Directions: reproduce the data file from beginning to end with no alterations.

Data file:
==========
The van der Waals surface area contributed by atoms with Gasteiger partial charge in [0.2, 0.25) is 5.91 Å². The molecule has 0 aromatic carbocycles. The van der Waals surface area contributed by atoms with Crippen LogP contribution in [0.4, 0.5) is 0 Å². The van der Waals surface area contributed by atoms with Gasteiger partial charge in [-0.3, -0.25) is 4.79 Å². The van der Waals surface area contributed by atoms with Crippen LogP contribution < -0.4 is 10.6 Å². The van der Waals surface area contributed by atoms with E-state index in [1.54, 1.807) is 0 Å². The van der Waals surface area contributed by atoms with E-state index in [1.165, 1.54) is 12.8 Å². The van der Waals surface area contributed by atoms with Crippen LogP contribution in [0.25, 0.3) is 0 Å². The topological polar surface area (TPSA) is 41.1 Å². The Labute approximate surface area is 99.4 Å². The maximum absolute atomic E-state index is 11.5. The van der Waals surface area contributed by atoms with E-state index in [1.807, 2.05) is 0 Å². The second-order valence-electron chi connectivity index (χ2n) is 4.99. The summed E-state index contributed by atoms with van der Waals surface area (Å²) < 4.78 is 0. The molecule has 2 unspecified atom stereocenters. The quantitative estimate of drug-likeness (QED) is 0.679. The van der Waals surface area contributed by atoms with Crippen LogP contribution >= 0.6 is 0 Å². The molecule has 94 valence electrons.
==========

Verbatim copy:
The van der Waals surface area contributed by atoms with Gasteiger partial charge in [0.2, 0.25) is 5.91 Å². The molecule has 0 aromatic carbocycles. The van der Waals surface area contributed by atoms with Crippen LogP contribution in [0.4, 0.5) is 0 Å². The van der Waals surface area contributed by atoms with Gasteiger partial charge in [-0.3, -0.25) is 4.79 Å². The van der Waals surface area contributed by atoms with Crippen LogP contribution < -0.4 is 10.6 Å². The van der Waals surface area contributed by atoms with E-state index in [1.54, 1.807) is 0 Å². The van der Waals surface area contributed by atoms with E-state index in [1.165, 1.54) is 12.8 Å². The van der Waals surface area contributed by atoms with Crippen LogP contribution in [0.25, 0.3) is 0 Å². The topological polar surface area (TPSA) is 41.1 Å². The Labute approximate surface area is 99.4 Å². The maximum absolute atomic E-state index is 11.5. The van der Waals surface area contributed by atoms with E-state index in [1.807, 2.05) is 0 Å². The second-order valence-electron chi connectivity index (χ2n) is 4.99. The summed E-state index contributed by atoms with van der Waals surface area (Å²) < 4.78 is 0. The molecule has 2 unspecified atom stereocenters. The quantitative estimate of drug-likeness (QED) is 0.679. The van der Waals surface area contributed by atoms with Crippen LogP contribution >= 0.6 is 0 Å². The molecule has 94 valence electrons.